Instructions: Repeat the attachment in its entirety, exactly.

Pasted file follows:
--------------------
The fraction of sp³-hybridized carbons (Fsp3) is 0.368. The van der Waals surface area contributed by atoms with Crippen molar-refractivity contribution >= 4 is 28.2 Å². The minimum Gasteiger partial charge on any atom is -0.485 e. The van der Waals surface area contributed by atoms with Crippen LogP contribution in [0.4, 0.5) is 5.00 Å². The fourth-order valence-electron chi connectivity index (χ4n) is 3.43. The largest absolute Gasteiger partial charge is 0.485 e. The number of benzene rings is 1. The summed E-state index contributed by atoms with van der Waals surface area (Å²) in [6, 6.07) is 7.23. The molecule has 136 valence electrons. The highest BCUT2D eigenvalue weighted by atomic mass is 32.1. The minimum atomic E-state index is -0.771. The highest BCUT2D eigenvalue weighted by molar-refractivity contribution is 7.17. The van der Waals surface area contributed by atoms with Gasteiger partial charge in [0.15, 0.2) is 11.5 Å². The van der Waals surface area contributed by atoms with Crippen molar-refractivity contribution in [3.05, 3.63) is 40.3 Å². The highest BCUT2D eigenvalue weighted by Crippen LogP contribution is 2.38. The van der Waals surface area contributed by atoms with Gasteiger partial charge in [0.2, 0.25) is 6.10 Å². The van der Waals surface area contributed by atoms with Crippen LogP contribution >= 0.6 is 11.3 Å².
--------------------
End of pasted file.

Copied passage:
The fraction of sp³-hybridized carbons (Fsp3) is 0.368. The van der Waals surface area contributed by atoms with Crippen molar-refractivity contribution >= 4 is 28.2 Å². The minimum Gasteiger partial charge on any atom is -0.485 e. The van der Waals surface area contributed by atoms with Crippen LogP contribution in [0.4, 0.5) is 5.00 Å². The fourth-order valence-electron chi connectivity index (χ4n) is 3.43. The largest absolute Gasteiger partial charge is 0.485 e. The number of benzene rings is 1. The summed E-state index contributed by atoms with van der Waals surface area (Å²) in [6, 6.07) is 7.23. The molecule has 136 valence electrons. The highest BCUT2D eigenvalue weighted by atomic mass is 32.1. The minimum atomic E-state index is -0.771. The highest BCUT2D eigenvalue weighted by molar-refractivity contribution is 7.17. The van der Waals surface area contributed by atoms with Gasteiger partial charge in [0.15, 0.2) is 11.5 Å². The van der Waals surface area contributed by atoms with Crippen molar-refractivity contribution in [3.05, 3.63) is 40.3 Å². The highest BCUT2D eigenvalue weighted by Crippen LogP contribution is 2.38. The van der Waals surface area contributed by atoms with Gasteiger partial charge in [0.2, 0.25) is 6.10 Å². The van der Waals surface area contributed by atoms with Crippen LogP contribution >= 0.6 is 11.3 Å².